SITTWE - Fleeing persecution at home, thousands of Rohingya Muslim refugees are expecting looming death either by staying in unhealthy walled prison camps or facing dangers in rickety boats in their attempts to flee the southern Asian country.
"I cannot stay here in the camp, I must go," Mamuda, a Rohingya Muslim, told NBC news as she sat in a threadbare bamboo shelter, cradling her young children and watching her husband Nasir's body be prepared for burial.
"He came home with a bullet wound," said the 27-year-old, who plans to make the perilous more than 1,000-mile sea journey to Malaysia as soon as she can.
"He kept saying, 'It's too much pain, it's too much pain,' until he collapsed.
According to Mamuda, police shot Nasir after he and other Rohingyas tried to stop them from reaching the site of an earlier clash.
Mamuda and her family are among tens of thousands living in internally displaced person (IDP) camps in Burma after fleeing sectarian violence in their homes.
Described by the UN as one of the world's most persecuted minorities, Burma's ethnic-Bengali Muslims, generally known as the Rohingya, are facing a catalogue of discrimination in their homeland.
Thousands of Rohingya Muslims were forced to flee their homes after ethnic violence rocked the western state of Rakhine in July after the killing of ten Muslims in an attack by Buddhist vigilantes on their bus.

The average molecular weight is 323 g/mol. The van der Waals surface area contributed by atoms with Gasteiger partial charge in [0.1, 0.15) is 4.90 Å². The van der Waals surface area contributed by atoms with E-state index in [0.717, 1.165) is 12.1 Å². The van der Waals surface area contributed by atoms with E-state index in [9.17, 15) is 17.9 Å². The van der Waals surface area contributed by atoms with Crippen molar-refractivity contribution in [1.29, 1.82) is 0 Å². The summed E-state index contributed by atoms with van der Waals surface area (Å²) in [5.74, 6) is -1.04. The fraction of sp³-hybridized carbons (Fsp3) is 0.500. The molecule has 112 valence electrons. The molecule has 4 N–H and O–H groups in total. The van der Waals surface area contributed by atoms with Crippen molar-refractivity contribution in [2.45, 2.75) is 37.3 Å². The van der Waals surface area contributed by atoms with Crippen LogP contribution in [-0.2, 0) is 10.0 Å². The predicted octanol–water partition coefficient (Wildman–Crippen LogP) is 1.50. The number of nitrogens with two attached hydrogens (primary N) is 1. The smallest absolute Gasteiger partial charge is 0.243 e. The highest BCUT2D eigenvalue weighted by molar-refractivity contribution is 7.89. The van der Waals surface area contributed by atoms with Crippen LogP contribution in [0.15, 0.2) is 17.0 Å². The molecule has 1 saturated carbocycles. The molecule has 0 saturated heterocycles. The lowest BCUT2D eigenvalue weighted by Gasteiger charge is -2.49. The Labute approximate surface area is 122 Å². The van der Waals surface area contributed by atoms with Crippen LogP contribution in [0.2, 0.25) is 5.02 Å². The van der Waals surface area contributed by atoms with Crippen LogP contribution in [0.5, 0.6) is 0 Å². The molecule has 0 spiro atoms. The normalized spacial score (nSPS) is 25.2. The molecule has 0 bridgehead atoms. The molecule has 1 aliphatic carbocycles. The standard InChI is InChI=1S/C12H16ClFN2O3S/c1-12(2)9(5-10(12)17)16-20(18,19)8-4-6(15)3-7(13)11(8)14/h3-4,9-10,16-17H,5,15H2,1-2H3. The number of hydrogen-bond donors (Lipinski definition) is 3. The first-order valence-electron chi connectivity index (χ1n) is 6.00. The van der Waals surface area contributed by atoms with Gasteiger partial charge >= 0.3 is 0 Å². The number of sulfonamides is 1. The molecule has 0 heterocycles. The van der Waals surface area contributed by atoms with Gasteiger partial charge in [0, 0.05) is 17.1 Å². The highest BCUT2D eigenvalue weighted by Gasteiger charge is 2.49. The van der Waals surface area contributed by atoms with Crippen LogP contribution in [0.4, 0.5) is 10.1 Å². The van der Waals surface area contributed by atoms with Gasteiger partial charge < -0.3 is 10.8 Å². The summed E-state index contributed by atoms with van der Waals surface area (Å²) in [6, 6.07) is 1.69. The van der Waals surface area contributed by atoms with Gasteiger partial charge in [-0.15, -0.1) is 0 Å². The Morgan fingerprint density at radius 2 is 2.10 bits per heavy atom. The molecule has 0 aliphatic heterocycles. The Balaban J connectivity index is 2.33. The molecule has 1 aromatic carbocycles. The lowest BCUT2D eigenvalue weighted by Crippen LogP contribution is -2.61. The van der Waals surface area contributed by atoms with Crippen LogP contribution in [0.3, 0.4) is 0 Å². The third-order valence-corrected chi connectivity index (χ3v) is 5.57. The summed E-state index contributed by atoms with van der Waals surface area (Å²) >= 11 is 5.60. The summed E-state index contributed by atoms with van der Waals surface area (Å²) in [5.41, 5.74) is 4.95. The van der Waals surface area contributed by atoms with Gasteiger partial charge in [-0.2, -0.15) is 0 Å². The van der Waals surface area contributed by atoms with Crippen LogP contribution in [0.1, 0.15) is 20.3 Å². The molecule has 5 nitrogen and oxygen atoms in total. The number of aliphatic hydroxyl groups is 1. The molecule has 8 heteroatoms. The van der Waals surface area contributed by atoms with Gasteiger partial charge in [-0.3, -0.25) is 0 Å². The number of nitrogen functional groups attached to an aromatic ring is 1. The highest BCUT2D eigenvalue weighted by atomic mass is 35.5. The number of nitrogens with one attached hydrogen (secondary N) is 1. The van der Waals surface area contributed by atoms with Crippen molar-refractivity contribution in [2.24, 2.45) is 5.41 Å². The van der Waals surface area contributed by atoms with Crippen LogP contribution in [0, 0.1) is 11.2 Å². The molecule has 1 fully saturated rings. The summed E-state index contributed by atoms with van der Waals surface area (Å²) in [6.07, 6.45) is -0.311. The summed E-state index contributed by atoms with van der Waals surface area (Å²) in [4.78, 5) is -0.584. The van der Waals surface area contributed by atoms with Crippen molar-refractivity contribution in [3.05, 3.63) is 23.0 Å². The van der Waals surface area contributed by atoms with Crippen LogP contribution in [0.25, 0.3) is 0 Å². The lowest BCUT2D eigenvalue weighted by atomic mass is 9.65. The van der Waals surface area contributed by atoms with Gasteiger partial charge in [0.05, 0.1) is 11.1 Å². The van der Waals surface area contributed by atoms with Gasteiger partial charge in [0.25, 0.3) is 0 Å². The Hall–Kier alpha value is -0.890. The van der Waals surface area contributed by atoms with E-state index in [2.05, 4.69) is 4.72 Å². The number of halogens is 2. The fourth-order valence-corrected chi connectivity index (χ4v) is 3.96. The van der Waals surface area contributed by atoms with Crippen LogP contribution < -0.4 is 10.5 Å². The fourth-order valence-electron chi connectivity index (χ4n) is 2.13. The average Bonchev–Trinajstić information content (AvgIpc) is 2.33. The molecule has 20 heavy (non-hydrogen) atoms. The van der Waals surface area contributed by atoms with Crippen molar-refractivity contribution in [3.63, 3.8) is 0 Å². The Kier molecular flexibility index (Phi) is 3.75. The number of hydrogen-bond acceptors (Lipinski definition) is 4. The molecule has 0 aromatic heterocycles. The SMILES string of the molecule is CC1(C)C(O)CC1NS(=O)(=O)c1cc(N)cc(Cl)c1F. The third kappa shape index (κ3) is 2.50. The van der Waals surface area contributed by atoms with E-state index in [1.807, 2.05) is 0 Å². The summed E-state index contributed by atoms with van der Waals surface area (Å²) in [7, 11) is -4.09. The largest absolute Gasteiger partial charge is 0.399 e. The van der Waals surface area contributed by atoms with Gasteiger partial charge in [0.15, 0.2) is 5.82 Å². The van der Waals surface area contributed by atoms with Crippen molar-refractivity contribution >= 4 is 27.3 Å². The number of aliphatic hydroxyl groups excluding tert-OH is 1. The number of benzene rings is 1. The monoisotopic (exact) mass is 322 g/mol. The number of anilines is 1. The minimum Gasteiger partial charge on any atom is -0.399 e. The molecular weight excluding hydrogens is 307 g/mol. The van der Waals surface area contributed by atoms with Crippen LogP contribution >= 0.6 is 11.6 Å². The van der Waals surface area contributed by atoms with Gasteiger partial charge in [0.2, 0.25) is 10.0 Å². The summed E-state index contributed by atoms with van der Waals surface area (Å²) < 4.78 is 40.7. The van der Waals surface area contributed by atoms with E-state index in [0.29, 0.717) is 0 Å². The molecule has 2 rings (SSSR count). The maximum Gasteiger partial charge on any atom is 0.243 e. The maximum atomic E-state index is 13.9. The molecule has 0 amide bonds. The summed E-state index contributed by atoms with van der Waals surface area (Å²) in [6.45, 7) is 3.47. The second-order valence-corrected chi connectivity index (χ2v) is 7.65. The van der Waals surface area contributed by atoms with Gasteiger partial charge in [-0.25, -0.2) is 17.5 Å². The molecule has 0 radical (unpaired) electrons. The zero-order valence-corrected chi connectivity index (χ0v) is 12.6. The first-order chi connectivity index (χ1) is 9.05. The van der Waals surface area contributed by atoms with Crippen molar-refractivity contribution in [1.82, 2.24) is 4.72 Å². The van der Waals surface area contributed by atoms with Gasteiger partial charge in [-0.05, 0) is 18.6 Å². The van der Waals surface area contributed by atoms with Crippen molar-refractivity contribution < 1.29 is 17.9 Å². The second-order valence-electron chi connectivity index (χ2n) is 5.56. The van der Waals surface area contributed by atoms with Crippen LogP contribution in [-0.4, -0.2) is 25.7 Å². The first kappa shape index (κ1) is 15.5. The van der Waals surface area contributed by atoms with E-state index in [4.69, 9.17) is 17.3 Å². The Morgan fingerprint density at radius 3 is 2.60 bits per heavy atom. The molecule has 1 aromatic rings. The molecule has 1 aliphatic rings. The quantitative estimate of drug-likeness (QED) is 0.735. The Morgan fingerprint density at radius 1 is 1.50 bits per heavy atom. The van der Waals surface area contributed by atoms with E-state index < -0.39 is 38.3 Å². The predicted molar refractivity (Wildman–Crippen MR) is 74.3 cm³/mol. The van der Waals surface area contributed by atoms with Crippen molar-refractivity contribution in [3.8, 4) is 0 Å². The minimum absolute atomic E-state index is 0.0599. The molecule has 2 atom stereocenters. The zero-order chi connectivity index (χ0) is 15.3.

A Human Rights Watch report released in April alleged that the Rohingya had been the victims of "crimes against humanity and ethnic cleansing."
Living in what they describe as prison camps, Rohingyas' refugee camps were made of a mix of tents and bamboo huts.
The summer rainy season, coupled with lack of medical care, has left some of the camps flooded and wracked by disease.
Many Rohingya have now been living in these camps for more than a year, with little to no access to health care, education or employment and their movement restricted by armed guards.
The case was not the same in neighboring IDP camps for Burma Buddhists.
A Rakhine Buddhist camp located closer to Sittwe was much closer to the city, where school and medical services are clearly provided. Their movement were not restricted either.
Death At Sea
Seeing no hope of change, more and more desperate residents were forced to consider dangerous boat journeys to Thailand or Malaysia.
"The living here is very dangerous and there's no future," said Aung Win, a Rohingya community leader who lives nearby and frequently visits the camps, where Dengue fever, tuberculosis and diarrhea are rife.
"The people are sick of the conditions."
Yet, some Rohingya Muslims were still dreaming of the day they might return to their homes and villages.
"If the government allowed us to go back to our old village, we'd go," said Mahmoud Hussein, a Rohingya boat driver who has lived in That Kay Bin camp since August 2012.
He also complained of the lack of employment and schooling for his children, and said that many of his neighbors had fallen ill.
"There's no business, there's no learning. If it continues like this in the future, it will be very bad," Hussein said.
"I think they will keep making the people stay here, and they'll die of diseases."
Hussein, who used to work for a Rakhine boat owner and would often eat dinner at his house, now lives in a 10 foot by 10 foot room, which he shares with nine other family members.
He said he plans to use his knowledge of the boat routes to flee as soon as the rains stop.
"I will go out to sea and go wherever Allah takes me," Hussein said.